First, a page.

Americas Drone Internet

Race is on to perfect solar-powered drones


Hiawatha Bray

The model airplane hanging from the ceiling of Chris Bailey’s industrial-size garage in Waltham seems almost too fragile to fly, much less enter a race in which the grand prize is worth billions of dollars.

But the race is on, and Bailey is sure he can win.

A mechanical engineer, Bailey cofounded a startup that is trying to build an unmanned solar-powered drone that could remain aloft for extended periods, serving as an airborne Internet or communications station, for example, or as a surveillance or surveying vehicle. The drones will have solar cells arranged along the upper surfaces of the wings that will continuously recharge the electric motors so the drones can fly nonstop for as long as two years.

The model built by his company, Global Flight Systems, weighs just 5 pounds stripped down and has a wingspan of 15 feet, but in July it completed a test flight that lasted 27 hours. Bailey hopes to launch a larger prototype, with a 44-foot wingspan, this fall and have it loiter at 60,000 feet. The ultimate goal is a full-size drone, the Eos 150, with a 150-foot wingspan to generate enough lift to carry equipment like radios and cameras of up to 100 pounds.

The technical challenges are prodigious. The ideal altitude for such drones is about 60,000 feet, where there is plenty of sunlight and the airspace is well above storm systems that could disrupt flight. The winds at that altitude average just 15 miles per hour.

But it’s pretty cold up there — 70 degrees below zero or more — and that’s brutal on batteries. So the power pack must be carefully insulated and warmed with waste heat from the electric motors. It also has to pack enough power to work at night and run whatever equipment is on board.

“There were other efforts to produce an aircraft like this, but it was a little before its time a decade ago,” Bailey said. “Now the technology that’s necessary for it has developed to the point where we can actually make it a reality.”

The business possibilities are huge. Designed to fly at about 55 miles an hour, Bailey’s drones could orbit over a fixed point on the earth — delivering wireless voice and data services to underserved areas of Asia, Africa, and Latin America, or shooting ultrahigh-resolution aerial images for military and intelligence agencies, farmers, and real estate developers.

Bailey figures that aerial imaging alone could generate $1.7 billion a year for his company by 2021, by stealing business from traditional satellite providers. Imaging satellites cost half a billion or more, not counting the cost of boosting them into space. Bailey plans to charge $1.2 million for an Eos 150, no rocket required. And when the onboard electronics become obsolete, just order the drone to land and install an upgrade.

Solar-powered planes are getting a lot of attention worldwide. A consortium of about 80 European companies has built Solar Impulse, a manned aircraft that will attempt a round-the-world solar-powered flight next year. But it won’t be a nonstop trip.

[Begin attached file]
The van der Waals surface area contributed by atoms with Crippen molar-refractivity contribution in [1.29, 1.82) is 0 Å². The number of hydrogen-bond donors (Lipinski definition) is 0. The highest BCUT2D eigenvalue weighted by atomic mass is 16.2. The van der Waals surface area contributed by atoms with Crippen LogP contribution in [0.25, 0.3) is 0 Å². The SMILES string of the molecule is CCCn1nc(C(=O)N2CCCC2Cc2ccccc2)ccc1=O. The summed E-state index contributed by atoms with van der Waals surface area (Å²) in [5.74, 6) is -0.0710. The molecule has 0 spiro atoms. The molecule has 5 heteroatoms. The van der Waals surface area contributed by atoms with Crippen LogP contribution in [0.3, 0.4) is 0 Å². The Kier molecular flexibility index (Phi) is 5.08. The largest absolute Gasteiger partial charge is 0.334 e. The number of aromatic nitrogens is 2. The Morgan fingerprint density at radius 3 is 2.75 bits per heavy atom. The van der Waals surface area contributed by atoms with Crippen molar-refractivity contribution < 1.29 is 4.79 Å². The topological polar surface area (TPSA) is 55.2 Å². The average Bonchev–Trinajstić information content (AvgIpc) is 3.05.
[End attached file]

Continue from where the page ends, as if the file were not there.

“Our weakest link is the pilot,” said a Solar Impulsespokeswoman, Alexandra Gindroz. “We have to land every five days to change the pilot.”

The unmanned portion of this nascent industry, however, is intensely competitive, with three of the world’s mightiest corporations — Google, Facebook, and Airbus — deep in the development of high-altitude, solar-powered drones.

In August, Airbus said its Zephyr long-range drone project conducted an 11-day non-stop flight. In March, Facebook acquired the British drone startup Ascenta. Google recently bought Titan Aerospace, and in September petitioned the Federal Communications Commission for permission to test the delivery of Internet service via its drones in the airspace above New Mexico.

“It’s very much a race,” Bailey said of the competition to be the first company to provide working commercial drone service. “I think we have maybe till next fall . . . if we can get something flying in that window, we can pretty much take the lead.”

Bailey, his vice president of engineering, Nicholas Tucker, and composite technician Jerry DeChristoforo don’t mind a challenge. They came over from Terrafugia, a Woburn company that has spent the past eight years developing the Transition, an airplane that can turn into an automobile.

Global could launch the first full-size Eos as early as May, if the company can raise about $1.8 million in financing.

“There’ll be no shortage of interested investors,” Bailey predicted. One of them might be his rival Google. It has sent representatives to Waltham to chat with Bailey about the project. “They’ve seen the progress we’ve made in such a short time,” he said. “They’ve realized we may have intellectual resources they don’t have.”

Michael Blades, who tracks the drone industry for the research firm Frost & Sullivan, said there’s a good chance Google will acquire Bailey’s business. But if Google doesn’t bite, Blades said, Bailey’s company has as good a chance as the others to be the first to produce a practical long-flying drone.

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